Fall is here and the leaves are starting to, well, fall. So what are you going to do with all of them? Why eat them, of course. Well not really, but these leaves are one of your greater allies in building soil fertility to help ensure an awesome growing season come spring. Follow the directions below for a gardening technique that helps build soil, eliminates the need for tilling and greatly reduces the emergence of weeds in the spring.
For the full article, check out this link to Elephant Journal…
With help from Visionary Values, and the many participants on this years Tour de Coops Lyons and Boulder, Tour de Coops now has it’s own website! On this site, tour goers can customize their own tour based on what they want to see on the Tour. Once you get on the site, click on the Lyons or Boulder map. Then, on the right hand side of the page, you can check different preferences based on, for example, the number of chickens that are at a particular coop, whether they have goats, bees, or a garden, or perhaps there’s a particular breed you’ve been dying to see. Once you have selected a map, you can also click on ‘Tiles’, next to the ‘Map’ link, to see a list of all the addresses on the Tour. Information will continue to be added, so stay tuned for more information and photos!
It’s that time of year again, when local food is in abundance and our taste buds are dancing in fresh delight. It’s also a time to embrace the upcoming events celebrating all things local, including the 2nd annual Tour de Coops! There is a Lyons area Tour de Coops on Sunday August 28th from 2-6PM, and a Boulder area Tour de Coops on Sunday September 4th from 2-6PM. These Tours are FREE and open to the public. Click on the link below for downloadable maps for both the Lyons and Boulder area Tours, and please contact Laura@YummyYards.org if you have any questions.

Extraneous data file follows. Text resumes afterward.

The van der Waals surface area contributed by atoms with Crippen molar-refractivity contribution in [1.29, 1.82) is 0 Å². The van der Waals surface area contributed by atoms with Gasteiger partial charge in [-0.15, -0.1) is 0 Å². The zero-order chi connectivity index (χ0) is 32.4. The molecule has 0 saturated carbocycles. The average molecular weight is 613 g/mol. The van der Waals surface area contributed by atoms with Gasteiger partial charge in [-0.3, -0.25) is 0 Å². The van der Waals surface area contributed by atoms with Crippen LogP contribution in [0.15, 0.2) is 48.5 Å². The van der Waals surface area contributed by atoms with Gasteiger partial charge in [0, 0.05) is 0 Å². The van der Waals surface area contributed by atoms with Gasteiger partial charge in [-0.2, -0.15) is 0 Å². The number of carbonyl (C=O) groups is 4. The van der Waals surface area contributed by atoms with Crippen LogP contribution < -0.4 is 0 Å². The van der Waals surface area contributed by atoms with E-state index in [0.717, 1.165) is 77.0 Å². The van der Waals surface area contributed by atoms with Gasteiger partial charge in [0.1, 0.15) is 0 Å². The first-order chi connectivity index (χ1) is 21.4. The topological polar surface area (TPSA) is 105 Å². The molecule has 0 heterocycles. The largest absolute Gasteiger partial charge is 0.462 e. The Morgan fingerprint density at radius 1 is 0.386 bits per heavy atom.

The Tours are happening in conjunction with a number of workshops and speakers coming together during Transition Colorado’s Eat Local Week, which run August 27th through September 4th. Join Michael Shuman, Joel Salatin, and others, for an educational and fun filled week. For more information visit, http://transitioncolorado.org/
Tour de Coops downloadable fliers!
Container gardening is, well, what it sounds like- gardening in containers. When space is limited, you may have to turn to pots to get that fresh, just out the door produce that tastes oh so good. You can scour the Internet or, like I prefer, the gardening section of your local bookstore to find a plethora of ideas, plant combinations, appropriate pot sizes, and more. However, in all of my browsing, I rarely came across solutions for growing fruit trees and shrubs in pots. That was until I received my 2011 catalog from One Green World, an Oregon fruit company offering unique, delicious, and fun varieties of bare root fruit trees, shrubs and vines. I checked out their website and found an article on growing fruit in pots that I just had to share.
Read the short, but sweet, article at the One Green World website, and explore the possibilities for your small, but soon to be delicious, space!
Hello Tour goers!
Click on the link below to see a list of all Tour de Coops participants. Each property has a symbol letting you know the special features of that property- chickens, edible gardens, bee hives and/or miniature dairy goats. The house of Sylvia Bernstein also has an aquaponics system- think growing Tilapia fillets in a greenhouse underneath your hydroponics system. This is a FREE and OPEN tour. Pick the properties that most interest you and visit them between 2 and 5 o’clock this September 4th. Enjoy!
So how exactly does this Tour de Coops Boulder work?
The Tour de Coops Boulder is an open tour that is free to the public, occurring in Boulder County September 4th, 2010, from 2-5 PM. An open tour is one in which there is no specific start or end location. You can find a list of properties on the Tour on the YummyYards website or the Transition Colorado website. The address of each property on the tour is listed, as well as what each property has (chickens, edible gardens, bee hives, miniature dairy goats and/or an aquaponics system). Pick the properties to visit that have the features you are most interested in seeing, or pack in the afternoon and visit them all! The Tour is free and open to anyone and everyone, and families are encouraged to bring their children.
Please contact Laura@YummyYards with any questions, or call 303-908-3054.